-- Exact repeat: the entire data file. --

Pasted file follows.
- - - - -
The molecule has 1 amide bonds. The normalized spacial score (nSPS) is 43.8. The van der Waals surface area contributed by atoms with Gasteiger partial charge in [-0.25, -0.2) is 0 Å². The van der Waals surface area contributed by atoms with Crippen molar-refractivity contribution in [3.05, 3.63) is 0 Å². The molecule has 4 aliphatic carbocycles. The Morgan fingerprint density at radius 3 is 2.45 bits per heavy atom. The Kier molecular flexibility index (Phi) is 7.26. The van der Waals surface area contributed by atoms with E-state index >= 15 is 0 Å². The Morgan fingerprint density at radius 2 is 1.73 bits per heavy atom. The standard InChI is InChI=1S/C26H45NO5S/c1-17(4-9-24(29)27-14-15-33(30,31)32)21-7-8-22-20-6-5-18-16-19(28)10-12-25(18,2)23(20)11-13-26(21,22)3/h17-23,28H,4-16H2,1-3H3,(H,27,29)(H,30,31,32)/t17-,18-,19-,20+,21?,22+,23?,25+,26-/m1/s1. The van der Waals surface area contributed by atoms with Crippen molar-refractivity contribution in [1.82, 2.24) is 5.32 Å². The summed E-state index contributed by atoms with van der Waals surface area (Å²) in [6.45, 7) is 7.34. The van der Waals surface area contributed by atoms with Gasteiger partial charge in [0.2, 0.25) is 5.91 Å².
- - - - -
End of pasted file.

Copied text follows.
The molecule has 1 amide bonds. The normalized spacial score (nSPS) is 43.8. The van der Waals surface area contributed by atoms with Gasteiger partial charge in [-0.25, -0.2) is 0 Å². The van der Waals surface area contributed by atoms with Crippen molar-refractivity contribution in [3.05, 3.63) is 0 Å². The molecule has 4 aliphatic carbocycles. The Morgan fingerprint density at radius 3 is 2.45 bits per heavy atom. The Kier molecular flexibility index (Phi) is 7.26. The van der Waals surface area contributed by atoms with E-state index >= 15 is 0 Å². The Morgan fingerprint density at radius 2 is 1.73 bits per heavy atom. The standard InChI is InChI=1S/C26H45NO5S/c1-17(4-9-24(29)27-14-15-33(30,31)32)21-7-8-22-20-6-5-18-16-19(28)10-12-25(18,2)23(20)11-13-26(21,22)3/h17-23,28H,4-16H2,1-3H3,(H,27,29)(H,30,31,32)/t17-,18-,19-,20+,21?,22+,23?,25+,26-/m1/s1. The van der Waals surface area contributed by atoms with Crippen molar-refractivity contribution in [1.82, 2.24) is 5.32 Å². The summed E-state index contributed by atoms with van der Waals surface area (Å²) in [6.45, 7) is 7.34. The van der Waals surface area contributed by atoms with Gasteiger partial charge in [0.2, 0.25) is 5.91 Å².